1. A higher dose of maternal milk during the critical period from very preterm birth to term-equivalent age was associated with improved cognitive and academic outcomes and fewer ADHD symptoms at school age
2. These associations were stronger for infants born before 30 weeks, suggesting that infants who are less mature at birth may derive greater benefit from maternal milk feeding after birth
Evidence Rating Level: 2 (Good)
Study Rundown: Findings from studies of full-term infants suggest that prolonged and exclusive breastfeeding in infancy is associated with improved neurodevelopmental outcomes in childhood and later life. These results are not directly generalizable to very preterm populations. This prospective cohort study aimed to examine the extent to which maternal milk feeding after very preterm birth is associated with cognitive, academic, and behavioural outcomes at school age. A total of 586 Australian infants born at less than 33 weeks gestation were included and evaluated at 7 years of age. The exposures were maternal milk dose and duration. Neurodevelopmental outcomes measures at 7 years of age were IQ, academic achievement, symptoms of attention-deficit/hyperactivity disorder (ADHD), executive function, and behaviour. It was found that maternal milk intake during neonatal hospitalization was associated with higher performance IQ, reading and math scores, and fewer ADHD symptoms. Longer duration of maternal milk intake was associated with higher reading, spelling, and math scores. Maternal milk was not associated with improved full-scale IQ, verbal IQ, executive function, or behaviour. Most associations were stronger among infants born at lower gestational ages, particularly less than 30 weeks. These findings reaffirm existing recommendations that breast milk should be the primary diet for infants born very preterm. An effort should be made to create policies and programming that promote and support lactation practices, particularly for women who delivery very preterm infants.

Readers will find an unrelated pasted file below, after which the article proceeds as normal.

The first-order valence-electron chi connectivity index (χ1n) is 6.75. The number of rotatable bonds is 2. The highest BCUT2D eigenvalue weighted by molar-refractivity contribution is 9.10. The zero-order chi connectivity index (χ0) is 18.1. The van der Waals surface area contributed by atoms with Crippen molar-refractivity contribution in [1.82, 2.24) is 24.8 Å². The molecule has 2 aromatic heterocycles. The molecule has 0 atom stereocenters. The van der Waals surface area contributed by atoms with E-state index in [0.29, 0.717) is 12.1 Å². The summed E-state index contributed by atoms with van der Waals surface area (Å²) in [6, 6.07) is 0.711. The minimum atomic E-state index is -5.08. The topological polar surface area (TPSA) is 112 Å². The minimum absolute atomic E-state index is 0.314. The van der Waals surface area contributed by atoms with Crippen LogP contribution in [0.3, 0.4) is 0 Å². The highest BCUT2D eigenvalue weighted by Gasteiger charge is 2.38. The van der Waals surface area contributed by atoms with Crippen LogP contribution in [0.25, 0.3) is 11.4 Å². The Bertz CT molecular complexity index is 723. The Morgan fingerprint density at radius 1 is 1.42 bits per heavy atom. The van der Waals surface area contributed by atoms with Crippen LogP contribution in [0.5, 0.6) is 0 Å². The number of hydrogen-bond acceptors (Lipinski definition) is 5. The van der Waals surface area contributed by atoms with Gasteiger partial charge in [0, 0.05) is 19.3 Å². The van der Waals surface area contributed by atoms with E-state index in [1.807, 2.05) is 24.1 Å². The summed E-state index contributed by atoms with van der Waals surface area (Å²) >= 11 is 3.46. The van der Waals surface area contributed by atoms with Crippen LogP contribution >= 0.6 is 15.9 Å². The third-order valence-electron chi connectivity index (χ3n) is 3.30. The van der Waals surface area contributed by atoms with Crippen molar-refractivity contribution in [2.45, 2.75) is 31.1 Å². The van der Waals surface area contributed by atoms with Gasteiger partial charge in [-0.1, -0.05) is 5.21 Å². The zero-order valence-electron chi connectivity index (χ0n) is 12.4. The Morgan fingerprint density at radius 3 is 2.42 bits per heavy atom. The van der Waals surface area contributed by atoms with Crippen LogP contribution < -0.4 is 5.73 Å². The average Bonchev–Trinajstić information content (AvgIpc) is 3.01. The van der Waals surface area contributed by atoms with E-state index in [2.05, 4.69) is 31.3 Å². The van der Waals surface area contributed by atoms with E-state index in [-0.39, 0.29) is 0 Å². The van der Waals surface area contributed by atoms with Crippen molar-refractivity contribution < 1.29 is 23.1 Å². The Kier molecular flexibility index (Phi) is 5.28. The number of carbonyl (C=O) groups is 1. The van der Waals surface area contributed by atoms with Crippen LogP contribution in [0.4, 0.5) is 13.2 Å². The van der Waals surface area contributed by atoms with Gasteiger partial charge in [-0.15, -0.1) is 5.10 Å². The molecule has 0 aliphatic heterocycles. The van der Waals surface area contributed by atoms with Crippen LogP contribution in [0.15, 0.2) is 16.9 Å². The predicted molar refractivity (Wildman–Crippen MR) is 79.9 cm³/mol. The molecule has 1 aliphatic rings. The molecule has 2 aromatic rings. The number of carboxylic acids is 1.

In-Depth [Prospective Cohort Study]: This study performed a secondary analysis of data from the Docosahexaenoic Acid for Improvement of Neurodevelopmental Outcome (DINO) randomized clinical trial. A total of 657 infants born at less than 33 weeks gestation from 5 Australian perinatal centers were enrolled from January 1, 2001 to December 31, 2005. After several exclusions, 586 participants’ baseline and 7-year follow-up data was available for analysis. Study exposures included maternal milk dose, calculated as milliliters per kilogram daily fed to each infant during his/her entire hospitalization, and maternal milk duration, defined as combined duration of maternal milk intake while in hospital plus duration reported at follow-up visits. The primary outcome measure was general intellectual ability, as assessed by the full-scale IQ of the Wechsler Abbreviated Scale of Intelligence (WASI). Secondary outcome measures included academic achievement in reading, spelling, and math, and behaviour as determined by parent-reported scores on various validated questionnaires. Infants were born at a mean (SD) gestational age of 29.6 (2.3) weeks and birth weight of 1323 (412) g. 314 (53.6%) were male and 387 (66.0%) were from singleton gestations. It was found that a higher intake of maternal milk in the neonatal intensive care unit (NICU) and a longer duration of maternal milk feeding were associated with higher full-scale, verbal, and performance IQ scores. Similarly, higher maternal milk dose and duration were associated with higher reading, spelling, and math scores. These positive associations were stronger among infants born at the lowest gestational ages (i.e., <30 weeks of gestation). There was no association between maternal milk and behaviour or ADHD scores.
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